- Scientific name: Melanotaenia fluviatilis
- Synonyms: Aristeus fluviatilis, Melanotaenia splendida fluviatilis
- Common name: Australian Rainbowfish
- Group: Rainbowfish
- Habitat: South-East Australia
- Size: male: 10-11 cm, female: 7 cm
- Biotope: Found in slow-moving parts of rivers and still waters such as ponds and lakes with dense aquatic vegetation.
- Social behavior: A very peaceful and active shoaling fish, but can disturb smaller fish with its fast movements and relatively large size. They can be skittish and does far better when kept in a small group of 6-8 species.
- Diet: Omnivorous; They accept most foods including pellet and flake as well as live or frozen foods. Feed them with live foods regularly to ensure the fish exhibit their best colors.
- Breeding: Quite easy
- Tank: Minimum 110 litres
- Population: 6-8 fishes for 200 litres
- Decoration: Provide areas of dense vegetation, along with some open areas for swimming. Choose aquatic plants that prefer slightly hard, alkaline conditions. Use dark substrate. Water movement should be kept to a minimum.
- Temperature: 20-25 °C
- pH: 6.5-8
- Hardness: 8-20 NK°
- Lifespan: 5-8 years
Description: Melanotaenia fluviatilis has an elongated and laterally compressed body, which olive-green or brownish on the back and grading to white on the lower half. Australian rainbowfish has two dorsal fins and slightly forked caudal fin. There is a thin reddish stripe between each horizontal scale row in mature males. Fins are clear to reddish, sometimes with faint spotting. Males may have blackish margins on the dorsal, anal, and anterior margin of the pelvic fins, especially during spawning. Australian Rainbowfish is not a common fish in the hobby. Melanotaenia fluviatilis is the most southerly ranging rainbowfish in Australia and is the only species adapted to low winter temperatures. In cold water the fish will be considerably less active and will lose color, and there is also evidence that the fish begin to die off below 10 Â°C. Australian Rainbowfish is suitable for outdoor pond culture in temperate climates. Melanotaenia fluviatilis is very similar to Melanotaenia duboulayi and until 1986 these two species was considered the same. Principal variations are in body depth, fin ray counts, and color pattern. In addition, there are clear differences in egg characteristics and larval development. There are also some differences between the southern and northern populations of the fish, as southern populations often have a broader head and blunter snout.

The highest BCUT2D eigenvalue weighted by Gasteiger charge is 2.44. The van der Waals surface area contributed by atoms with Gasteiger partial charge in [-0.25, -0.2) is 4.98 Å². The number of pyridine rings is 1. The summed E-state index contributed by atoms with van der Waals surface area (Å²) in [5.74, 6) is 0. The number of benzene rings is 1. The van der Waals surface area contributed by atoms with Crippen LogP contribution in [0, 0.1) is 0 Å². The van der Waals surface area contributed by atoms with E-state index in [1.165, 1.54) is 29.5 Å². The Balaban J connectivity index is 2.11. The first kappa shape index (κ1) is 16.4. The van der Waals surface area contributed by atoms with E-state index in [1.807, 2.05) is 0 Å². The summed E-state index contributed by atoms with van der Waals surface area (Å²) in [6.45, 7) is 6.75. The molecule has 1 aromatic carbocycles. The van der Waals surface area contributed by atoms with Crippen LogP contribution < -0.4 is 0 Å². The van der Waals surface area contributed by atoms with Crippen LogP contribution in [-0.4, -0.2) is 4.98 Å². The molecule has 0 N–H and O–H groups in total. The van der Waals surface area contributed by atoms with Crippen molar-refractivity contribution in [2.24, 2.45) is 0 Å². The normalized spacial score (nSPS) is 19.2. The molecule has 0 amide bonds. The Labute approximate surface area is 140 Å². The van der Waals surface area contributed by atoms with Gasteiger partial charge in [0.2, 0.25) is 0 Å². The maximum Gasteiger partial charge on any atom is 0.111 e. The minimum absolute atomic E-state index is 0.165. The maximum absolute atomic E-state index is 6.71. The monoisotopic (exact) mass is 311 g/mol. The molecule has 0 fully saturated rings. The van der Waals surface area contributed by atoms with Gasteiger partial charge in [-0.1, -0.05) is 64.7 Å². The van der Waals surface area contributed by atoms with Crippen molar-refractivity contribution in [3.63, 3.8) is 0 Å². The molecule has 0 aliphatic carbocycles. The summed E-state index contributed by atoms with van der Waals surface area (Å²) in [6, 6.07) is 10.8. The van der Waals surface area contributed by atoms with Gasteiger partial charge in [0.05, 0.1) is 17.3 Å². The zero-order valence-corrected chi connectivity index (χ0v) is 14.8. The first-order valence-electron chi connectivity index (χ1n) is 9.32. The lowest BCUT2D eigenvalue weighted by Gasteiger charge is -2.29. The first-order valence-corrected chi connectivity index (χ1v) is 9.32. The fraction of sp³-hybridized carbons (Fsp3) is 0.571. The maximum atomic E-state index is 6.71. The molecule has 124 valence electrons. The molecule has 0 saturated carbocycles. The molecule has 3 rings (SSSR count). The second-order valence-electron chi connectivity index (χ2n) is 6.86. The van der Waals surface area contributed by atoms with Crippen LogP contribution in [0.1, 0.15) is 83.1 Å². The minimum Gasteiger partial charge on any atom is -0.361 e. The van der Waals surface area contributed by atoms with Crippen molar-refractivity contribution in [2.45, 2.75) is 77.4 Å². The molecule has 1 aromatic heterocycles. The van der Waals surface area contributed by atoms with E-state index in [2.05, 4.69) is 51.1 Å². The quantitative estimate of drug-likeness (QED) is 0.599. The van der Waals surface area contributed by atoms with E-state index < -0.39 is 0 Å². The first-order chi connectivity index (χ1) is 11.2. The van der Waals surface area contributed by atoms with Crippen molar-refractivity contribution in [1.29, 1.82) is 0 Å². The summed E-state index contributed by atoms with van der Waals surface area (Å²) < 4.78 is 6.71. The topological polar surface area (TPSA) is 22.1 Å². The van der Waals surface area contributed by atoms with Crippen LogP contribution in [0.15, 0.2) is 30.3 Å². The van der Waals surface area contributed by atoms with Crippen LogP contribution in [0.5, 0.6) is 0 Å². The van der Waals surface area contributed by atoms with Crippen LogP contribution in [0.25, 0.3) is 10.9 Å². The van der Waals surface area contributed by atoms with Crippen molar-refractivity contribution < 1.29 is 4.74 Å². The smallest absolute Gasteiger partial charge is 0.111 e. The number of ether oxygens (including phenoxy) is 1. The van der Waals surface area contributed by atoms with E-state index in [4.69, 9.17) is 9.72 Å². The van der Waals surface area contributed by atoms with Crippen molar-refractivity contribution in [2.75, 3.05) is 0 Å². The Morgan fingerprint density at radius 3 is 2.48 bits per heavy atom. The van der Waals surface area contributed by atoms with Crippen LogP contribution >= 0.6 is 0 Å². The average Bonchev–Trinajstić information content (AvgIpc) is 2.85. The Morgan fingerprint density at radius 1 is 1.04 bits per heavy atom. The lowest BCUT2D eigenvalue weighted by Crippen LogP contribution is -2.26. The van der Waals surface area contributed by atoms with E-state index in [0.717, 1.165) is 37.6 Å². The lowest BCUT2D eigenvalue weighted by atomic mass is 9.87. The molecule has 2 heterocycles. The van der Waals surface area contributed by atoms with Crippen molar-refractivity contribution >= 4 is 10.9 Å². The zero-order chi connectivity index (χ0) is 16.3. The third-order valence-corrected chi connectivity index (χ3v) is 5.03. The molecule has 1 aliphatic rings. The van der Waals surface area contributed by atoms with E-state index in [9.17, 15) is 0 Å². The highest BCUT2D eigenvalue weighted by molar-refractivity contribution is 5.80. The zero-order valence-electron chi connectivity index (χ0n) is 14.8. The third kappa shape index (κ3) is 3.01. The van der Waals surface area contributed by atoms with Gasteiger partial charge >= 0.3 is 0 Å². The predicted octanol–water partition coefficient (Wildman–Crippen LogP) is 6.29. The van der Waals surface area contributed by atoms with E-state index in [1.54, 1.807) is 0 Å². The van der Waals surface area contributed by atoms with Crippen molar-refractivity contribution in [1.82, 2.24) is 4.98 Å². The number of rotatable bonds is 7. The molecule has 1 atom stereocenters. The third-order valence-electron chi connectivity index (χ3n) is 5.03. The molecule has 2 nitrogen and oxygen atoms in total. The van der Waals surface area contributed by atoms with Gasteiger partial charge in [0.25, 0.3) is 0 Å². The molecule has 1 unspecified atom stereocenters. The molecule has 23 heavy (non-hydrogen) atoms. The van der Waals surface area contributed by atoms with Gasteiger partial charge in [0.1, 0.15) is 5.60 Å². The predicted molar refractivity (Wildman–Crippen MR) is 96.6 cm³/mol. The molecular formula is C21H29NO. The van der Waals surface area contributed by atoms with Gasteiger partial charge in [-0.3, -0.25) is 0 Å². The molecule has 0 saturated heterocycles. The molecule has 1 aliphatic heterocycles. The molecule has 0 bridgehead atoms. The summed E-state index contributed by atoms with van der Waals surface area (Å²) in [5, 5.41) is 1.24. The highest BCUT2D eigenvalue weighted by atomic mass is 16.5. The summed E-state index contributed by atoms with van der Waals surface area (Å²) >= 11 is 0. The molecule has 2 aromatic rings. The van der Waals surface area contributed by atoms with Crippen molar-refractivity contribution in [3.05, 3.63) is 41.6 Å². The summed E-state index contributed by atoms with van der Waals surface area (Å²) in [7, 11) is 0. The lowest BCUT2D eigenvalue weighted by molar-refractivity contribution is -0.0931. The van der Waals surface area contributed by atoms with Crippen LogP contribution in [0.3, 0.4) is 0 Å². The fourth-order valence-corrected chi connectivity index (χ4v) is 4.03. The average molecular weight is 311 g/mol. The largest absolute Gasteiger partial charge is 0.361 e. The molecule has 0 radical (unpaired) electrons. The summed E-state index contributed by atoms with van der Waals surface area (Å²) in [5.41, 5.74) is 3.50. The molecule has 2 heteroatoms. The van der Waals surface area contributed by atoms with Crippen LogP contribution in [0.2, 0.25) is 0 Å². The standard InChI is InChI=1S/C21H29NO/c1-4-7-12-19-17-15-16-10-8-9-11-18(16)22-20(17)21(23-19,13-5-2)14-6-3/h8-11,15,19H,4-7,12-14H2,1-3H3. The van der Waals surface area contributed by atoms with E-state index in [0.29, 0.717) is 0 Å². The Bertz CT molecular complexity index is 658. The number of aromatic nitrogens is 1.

The males will also be encouraged to display their best colors in the company of conspecifics. Mature males are larger and have brighter coloration than females, and females have smaller, rounded dorsal and anal fins. In the nature spawning usually occurring from October to January as water temperatures rise. In captivity spawning will occur throughout the year if temperature is maintained above 20Â°C. The breeding of the Australian Rainbowfish is not too hard, but the raising of the fry can be tricky. The breeding aquarium should be at least 80 cm long and contain slightly hard, alkaline water (pH 7.5) and a temperature of 23-24Â°C. The tank should be filled with fine-leaved plants such as java moss. A small air-powered filter is enough in the tank, and the substrate isnâ€™t necessary. Before spawning condition the males and females in a separated tank with live and frozen foods. Before spawning the male's colour intensifies, becoming emerald green, the throat orange and the tailfin red. At this point select the best colored male and female, and put them into the spawning tank, and rise the water temperature a little. The pair will spawn for a period of several weeks, laying batches of eggs each day. The eggs are attached to plants by fine threads. The number of the eggs are between 100 and 150. After spawning the eggs should be removed, as the parents may eat them. The eggs hatch after 5-9 day, which depends on the temperature: 9 to 14 days at 20Â°C; 7 days at 24-25Â°C; 6 days at 26-27Â°C; 4-5 days above 28Â°C. The newly hatched fry are 2.5 to 4.2 mm in length and should be fed with infusoria or liquid fry food until they are large enough to eat small live foods such as brine shrimp nauplii. Sinking pellet foods are not good, as the fry usually stay very close to the water surface. At 32 days after hatching, the length of the larval is about 13-15 mm and at 72 days 21-25 mm.
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